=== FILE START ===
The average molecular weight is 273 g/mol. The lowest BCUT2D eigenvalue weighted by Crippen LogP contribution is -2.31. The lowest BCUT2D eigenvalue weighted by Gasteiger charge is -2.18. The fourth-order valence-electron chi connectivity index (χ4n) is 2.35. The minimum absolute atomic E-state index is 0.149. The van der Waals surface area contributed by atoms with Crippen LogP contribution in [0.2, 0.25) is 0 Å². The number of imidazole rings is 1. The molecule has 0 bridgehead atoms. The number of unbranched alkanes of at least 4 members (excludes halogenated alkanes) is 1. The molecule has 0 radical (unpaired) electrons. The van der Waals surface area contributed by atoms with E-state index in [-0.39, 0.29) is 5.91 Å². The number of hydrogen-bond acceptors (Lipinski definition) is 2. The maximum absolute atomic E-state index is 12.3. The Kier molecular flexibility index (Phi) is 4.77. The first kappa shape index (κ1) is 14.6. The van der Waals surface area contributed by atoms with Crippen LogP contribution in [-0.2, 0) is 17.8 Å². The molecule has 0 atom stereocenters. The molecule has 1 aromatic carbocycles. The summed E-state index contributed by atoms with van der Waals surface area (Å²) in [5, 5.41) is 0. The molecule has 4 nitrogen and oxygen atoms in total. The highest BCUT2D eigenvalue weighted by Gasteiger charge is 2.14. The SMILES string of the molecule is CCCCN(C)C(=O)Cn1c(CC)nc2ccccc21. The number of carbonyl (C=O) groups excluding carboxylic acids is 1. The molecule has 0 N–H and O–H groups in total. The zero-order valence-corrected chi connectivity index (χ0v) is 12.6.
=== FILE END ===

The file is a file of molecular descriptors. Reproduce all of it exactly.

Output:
The average molecular weight is 273 g/mol. The lowest BCUT2D eigenvalue weighted by Crippen LogP contribution is -2.31. The lowest BCUT2D eigenvalue weighted by Gasteiger charge is -2.18. The fourth-order valence-electron chi connectivity index (χ4n) is 2.35. The minimum absolute atomic E-state index is 0.149. The van der Waals surface area contributed by atoms with Crippen LogP contribution in [0.2, 0.25) is 0 Å². The number of imidazole rings is 1. The molecule has 0 bridgehead atoms. The number of unbranched alkanes of at least 4 members (excludes halogenated alkanes) is 1. The molecule has 0 radical (unpaired) electrons. The van der Waals surface area contributed by atoms with E-state index in [-0.39, 0.29) is 5.91 Å². The number of hydrogen-bond acceptors (Lipinski definition) is 2. The maximum absolute atomic E-state index is 12.3. The Kier molecular flexibility index (Phi) is 4.77. The first kappa shape index (κ1) is 14.6. The van der Waals surface area contributed by atoms with Crippen LogP contribution in [-0.2, 0) is 17.8 Å². The molecule has 0 atom stereocenters. The molecule has 1 aromatic carbocycles. The summed E-state index contributed by atoms with van der Waals surface area (Å²) in [5, 5.41) is 0. The molecule has 4 nitrogen and oxygen atoms in total. The highest BCUT2D eigenvalue weighted by Gasteiger charge is 2.14. The SMILES string of the molecule is CCCCN(C)C(=O)Cn1c(CC)nc2ccccc21. The number of carbonyl (C=O) groups excluding carboxylic acids is 1. The molecule has 0 N–H and O–H groups in total. The zero-order valence-corrected chi connectivity index (χ0v) is 12.6.